Tim Murtagh (Middlesex and Ireland) is Test cricket’s oldest current player.
There is a tradition in British politics that the oldest member of parliament goes by the title of Father of the House. Similarly, the oldest Test cricketer still playing has the term ‘Granddad’ bestowed upon him, a sobriquet that can be used as evidence against him as much as a respectful compliment. Actually, that is a lie. There is no such tag. I bet few of us could name the oldest Test cricketer currently playing. No, neither could I until Iceland Cricket informed us in one of their tweets, congratulating Tim Murtagh (Ireland) on assuming the position of Father of the Game, now that Rangana Herath (Sri Lanka) and Mohammed Hameez (Pakistan) have retired. I rang my nephew to congratulate him on this distinction. Cricket Iceland, Tim? Are you their president or something? He laughed. “I’m not even sure they’re genuine. But their tweets are amusing and I follow them. Are you a tweeter, Uncle Andy?” he enquired mischievously. I did not copy David Cameron’s slightly rude comment on tweets, merely confining to a description of myself as a ‘twit’ not a….. well, I’m sure you can remember.
Having this distinguished servant of the game at my disposal (he was eager to chat as it got him out of bathing duties with his two young children), I ventured forth on a line of questioning that had long intrigued me. Tim Murtagh comes from a cricket mad family. His father Dominic and I used to play timeless Tests in the back garden as kids so it was inevitable that my brother’s two sons, Timothy and Christopher, would follow suit, except their matches took place in the family hallway, as the peeling wallpaper readily testified. Chris had an in-and-out career at Surrey before leaving the professional game, which was a pity, I always thought, a talent unfulfilled. Tim’s first-class career, much to his surprise, went from strength to strength. “I never really thought about it,” he admitted, “I just loved playing and the higher up I got, the more I realised I could cut the mustard at that level.” Just think of it, Tim, Granddad of the Game and a fast bowler to boot! “Well, not that fast.” But an opening bowler nonetheless. Your predecessors…..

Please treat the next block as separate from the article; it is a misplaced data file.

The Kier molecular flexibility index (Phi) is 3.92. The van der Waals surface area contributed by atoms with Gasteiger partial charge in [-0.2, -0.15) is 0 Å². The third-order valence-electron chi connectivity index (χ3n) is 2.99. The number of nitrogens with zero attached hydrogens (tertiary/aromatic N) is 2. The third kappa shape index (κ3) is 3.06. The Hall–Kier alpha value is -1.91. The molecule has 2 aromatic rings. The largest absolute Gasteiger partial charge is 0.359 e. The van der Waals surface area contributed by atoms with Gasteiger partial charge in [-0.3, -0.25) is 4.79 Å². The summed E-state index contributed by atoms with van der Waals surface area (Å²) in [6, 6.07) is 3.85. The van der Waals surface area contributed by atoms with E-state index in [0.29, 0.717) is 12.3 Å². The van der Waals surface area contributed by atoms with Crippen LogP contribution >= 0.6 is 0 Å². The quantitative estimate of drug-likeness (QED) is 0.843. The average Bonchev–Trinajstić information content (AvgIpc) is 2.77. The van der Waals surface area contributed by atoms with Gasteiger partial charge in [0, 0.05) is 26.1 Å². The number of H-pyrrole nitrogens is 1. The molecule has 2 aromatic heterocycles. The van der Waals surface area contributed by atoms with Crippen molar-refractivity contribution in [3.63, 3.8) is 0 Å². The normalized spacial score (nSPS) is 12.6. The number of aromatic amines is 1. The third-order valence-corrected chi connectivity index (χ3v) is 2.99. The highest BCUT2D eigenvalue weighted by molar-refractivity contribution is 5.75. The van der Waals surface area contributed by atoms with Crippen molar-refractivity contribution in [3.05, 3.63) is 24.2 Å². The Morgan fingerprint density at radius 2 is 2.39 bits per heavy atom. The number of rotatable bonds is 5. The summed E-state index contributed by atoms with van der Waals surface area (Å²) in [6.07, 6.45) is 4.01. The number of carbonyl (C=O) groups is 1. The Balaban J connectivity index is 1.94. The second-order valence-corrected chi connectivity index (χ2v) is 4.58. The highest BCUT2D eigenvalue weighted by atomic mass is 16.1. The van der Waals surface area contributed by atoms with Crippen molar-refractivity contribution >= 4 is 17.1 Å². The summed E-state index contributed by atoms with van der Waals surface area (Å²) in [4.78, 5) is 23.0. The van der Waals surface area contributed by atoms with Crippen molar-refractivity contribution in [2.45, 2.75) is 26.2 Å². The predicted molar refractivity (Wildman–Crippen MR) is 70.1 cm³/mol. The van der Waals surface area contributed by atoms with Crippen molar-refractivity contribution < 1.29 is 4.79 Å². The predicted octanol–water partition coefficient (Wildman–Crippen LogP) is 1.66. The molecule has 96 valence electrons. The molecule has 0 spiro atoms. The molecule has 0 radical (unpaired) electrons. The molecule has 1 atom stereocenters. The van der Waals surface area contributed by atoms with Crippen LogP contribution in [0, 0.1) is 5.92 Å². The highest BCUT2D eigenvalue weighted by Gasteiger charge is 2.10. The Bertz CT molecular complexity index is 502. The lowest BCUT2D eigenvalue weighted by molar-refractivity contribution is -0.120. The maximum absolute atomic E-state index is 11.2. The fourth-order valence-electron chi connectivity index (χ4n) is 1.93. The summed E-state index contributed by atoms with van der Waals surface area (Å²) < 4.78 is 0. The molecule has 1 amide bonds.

Herath was a left-arm spinner and Hameez was more of a batsman than a bowler. How do you account for your longevity? “The thing is, I didn’t play first-class full time until I was 21. I went to uni and was on a summer contract until I’d finished my studies.” Too busy with your head buried in your books then? He did laugh. “Exactly. But it meant I wasn’t over-bowled when I was still growing. Which probably accounts for the fact I have been relatively injury-free during my career.”
What prompted the move across to the north of the river, I wondered, from the Brown Caps to the Daggers, as Surrey and Middlesex were known back in the day. “The wicket!” was the uncompromising reply. Eh? “The wicket at the Oval didn’t really suit the seamers. We used to play two spinners and only two seamers with an all-rounder filling in when required. So I was competing with several others for just two spots and consequently my opportunities in the four day game were limited.” The move therefore to Middlesex, to play at Lord’s with its attendant history, aura, prestige, to say nothing of its pitches, was an obvious one. There was no animosity on either side and Tim flourished, developing into one of most skilful – and crucially the most durable – opening bowlers in the country, an integral cog in the Middlesex machine that won the county championship in 2016 (remember that gripping finale at Lord’s against Yorkshire on the last day of the season?).
Mike Selvey wrote a fascinating and complimentary article on your use of the slope at Lord’s bowling from the Nursery End, the one which he favoured during his playing days. Most seamers prefer bowling from the Pavilion End. How come you prefer the other end? “Funnily enough, I seem to have lost the ability to swing the ball, something I’m working on to recover. Fortunately I have the knack of nipping the ball back into the right-hander. That’s why most of my wickets are either bowled or LBW. At Lord’s from that end, with the slope to the off side, I only have to straighten it a bit up the hill, making it basically a straight ball rather than the one which tends to move away down the slope, to catch the batsman unawares.” How do you get the ball to nip around? “Wobbly seam, Uncle.” What on earth would your grandfather have thought about that? My father, his grandfather, who was to play a significant role in Tim’s career, even from the grave, knew nothing of cricket and never played. We both cogitated what he, a man of fierce morals, would have made of a grandchild who indulged in wobbly seaming.